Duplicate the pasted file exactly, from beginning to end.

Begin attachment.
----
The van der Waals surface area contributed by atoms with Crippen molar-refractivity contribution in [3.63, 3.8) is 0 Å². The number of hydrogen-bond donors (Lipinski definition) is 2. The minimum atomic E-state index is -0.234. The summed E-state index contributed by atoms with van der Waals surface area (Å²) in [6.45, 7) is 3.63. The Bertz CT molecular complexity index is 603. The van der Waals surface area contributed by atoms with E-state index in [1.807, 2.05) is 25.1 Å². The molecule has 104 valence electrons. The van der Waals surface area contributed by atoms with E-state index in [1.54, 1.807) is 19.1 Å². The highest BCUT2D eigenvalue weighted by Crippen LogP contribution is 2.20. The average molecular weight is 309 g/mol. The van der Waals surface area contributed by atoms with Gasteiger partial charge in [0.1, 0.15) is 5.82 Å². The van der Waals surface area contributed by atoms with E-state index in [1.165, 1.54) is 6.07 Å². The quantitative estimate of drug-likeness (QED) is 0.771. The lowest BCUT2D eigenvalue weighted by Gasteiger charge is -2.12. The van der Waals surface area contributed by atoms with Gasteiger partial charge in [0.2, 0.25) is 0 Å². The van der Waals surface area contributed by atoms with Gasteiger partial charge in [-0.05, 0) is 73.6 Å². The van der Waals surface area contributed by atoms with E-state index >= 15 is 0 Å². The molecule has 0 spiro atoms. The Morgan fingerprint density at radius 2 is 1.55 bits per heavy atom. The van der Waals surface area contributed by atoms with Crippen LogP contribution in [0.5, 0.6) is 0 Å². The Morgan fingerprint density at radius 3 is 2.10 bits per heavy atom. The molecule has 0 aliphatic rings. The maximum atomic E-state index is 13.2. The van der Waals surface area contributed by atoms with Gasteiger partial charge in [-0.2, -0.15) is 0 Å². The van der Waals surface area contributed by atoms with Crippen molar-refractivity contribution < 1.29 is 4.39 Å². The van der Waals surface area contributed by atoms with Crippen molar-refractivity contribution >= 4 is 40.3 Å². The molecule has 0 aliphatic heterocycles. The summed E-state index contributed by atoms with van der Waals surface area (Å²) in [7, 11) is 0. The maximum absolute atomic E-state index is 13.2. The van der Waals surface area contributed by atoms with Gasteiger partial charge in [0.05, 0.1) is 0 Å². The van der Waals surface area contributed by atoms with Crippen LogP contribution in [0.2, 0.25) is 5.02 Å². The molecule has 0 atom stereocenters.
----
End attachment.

The van der Waals surface area contributed by atoms with Crippen molar-refractivity contribution in [3.63, 3.8) is 0 Å². The number of hydrogen-bond donors (Lipinski definition) is 2. The minimum atomic E-state index is -0.234. The summed E-state index contributed by atoms with van der Waals surface area (Å²) in [6.45, 7) is 3.63. The Bertz CT molecular complexity index is 603. The van der Waals surface area contributed by atoms with E-state index in [1.807, 2.05) is 25.1 Å². The molecule has 104 valence electrons. The van der Waals surface area contributed by atoms with E-state index in [1.54, 1.807) is 19.1 Å². The highest BCUT2D eigenvalue weighted by Crippen LogP contribution is 2.20. The average molecular weight is 309 g/mol. The van der Waals surface area contributed by atoms with Gasteiger partial charge in [0.1, 0.15) is 5.82 Å². The van der Waals surface area contributed by atoms with E-state index in [1.165, 1.54) is 6.07 Å². The quantitative estimate of drug-likeness (QED) is 0.771. The lowest BCUT2D eigenvalue weighted by Gasteiger charge is -2.12. The van der Waals surface area contributed by atoms with Gasteiger partial charge in [0.2, 0.25) is 0 Å². The van der Waals surface area contributed by atoms with Gasteiger partial charge in [-0.05, 0) is 73.6 Å². The van der Waals surface area contributed by atoms with E-state index >= 15 is 0 Å². The molecule has 0 spiro atoms. The Morgan fingerprint density at radius 2 is 1.55 bits per heavy atom. The van der Waals surface area contributed by atoms with Crippen LogP contribution in [0.5, 0.6) is 0 Å². The Morgan fingerprint density at radius 3 is 2.10 bits per heavy atom. The molecule has 0 aliphatic rings. The maximum atomic E-state index is 13.2. The van der Waals surface area contributed by atoms with Gasteiger partial charge in [-0.2, -0.15) is 0 Å². The van der Waals surface area contributed by atoms with Crippen molar-refractivity contribution < 1.29 is 4.39 Å². The van der Waals surface area contributed by atoms with Crippen molar-refractivity contribution >= 4 is 40.3 Å². The molecule has 0 aliphatic heterocycles. The summed E-state index contributed by atoms with van der Waals surface area (Å²) in [7, 11) is 0. The maximum absolute atomic E-state index is 13.2. The van der Waals surface area contributed by atoms with Gasteiger partial charge in [0.05, 0.1) is 0 Å². The van der Waals surface area contributed by atoms with Crippen LogP contribution in [0.2, 0.25) is 5.02 Å². The molecule has 0 atom stereocenters.